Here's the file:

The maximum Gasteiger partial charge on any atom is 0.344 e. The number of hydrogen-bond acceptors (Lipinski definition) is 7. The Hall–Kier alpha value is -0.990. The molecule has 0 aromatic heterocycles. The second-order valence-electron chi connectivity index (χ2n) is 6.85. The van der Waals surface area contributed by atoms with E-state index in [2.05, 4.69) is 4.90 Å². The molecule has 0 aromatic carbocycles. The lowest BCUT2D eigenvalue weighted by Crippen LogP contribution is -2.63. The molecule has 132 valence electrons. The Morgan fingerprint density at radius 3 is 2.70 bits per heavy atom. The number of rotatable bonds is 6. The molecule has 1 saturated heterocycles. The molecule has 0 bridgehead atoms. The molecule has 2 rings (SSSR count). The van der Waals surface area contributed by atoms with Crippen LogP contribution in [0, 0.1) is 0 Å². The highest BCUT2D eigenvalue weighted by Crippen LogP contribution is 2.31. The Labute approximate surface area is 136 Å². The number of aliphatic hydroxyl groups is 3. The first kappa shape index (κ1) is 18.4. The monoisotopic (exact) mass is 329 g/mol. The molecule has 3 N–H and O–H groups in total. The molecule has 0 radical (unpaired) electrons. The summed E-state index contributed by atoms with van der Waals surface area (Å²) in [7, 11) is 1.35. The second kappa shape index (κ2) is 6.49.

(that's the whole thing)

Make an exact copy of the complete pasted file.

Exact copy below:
The maximum Gasteiger partial charge on any atom is 0.344 e. The number of hydrogen-bond acceptors (Lipinski definition) is 7. The Hall–Kier alpha value is -0.990. The molecule has 0 aromatic heterocycles. The second-order valence-electron chi connectivity index (χ2n) is 6.85. The van der Waals surface area contributed by atoms with E-state index in [2.05, 4.69) is 4.90 Å². The molecule has 0 aromatic carbocycles. The lowest BCUT2D eigenvalue weighted by Crippen LogP contribution is -2.63. The molecule has 132 valence electrons. The Morgan fingerprint density at radius 3 is 2.70 bits per heavy atom. The number of rotatable bonds is 6. The molecule has 1 saturated heterocycles. The molecule has 0 bridgehead atoms. The molecule has 2 rings (SSSR count). The van der Waals surface area contributed by atoms with Crippen LogP contribution in [0, 0.1) is 0 Å². The highest BCUT2D eigenvalue weighted by Crippen LogP contribution is 2.31. The Labute approximate surface area is 136 Å². The number of aliphatic hydroxyl groups is 3. The first kappa shape index (κ1) is 18.4. The monoisotopic (exact) mass is 329 g/mol. The molecule has 3 N–H and O–H groups in total. The molecule has 0 radical (unpaired) electrons. The summed E-state index contributed by atoms with van der Waals surface area (Å²) in [7, 11) is 1.35. The second kappa shape index (κ2) is 6.49.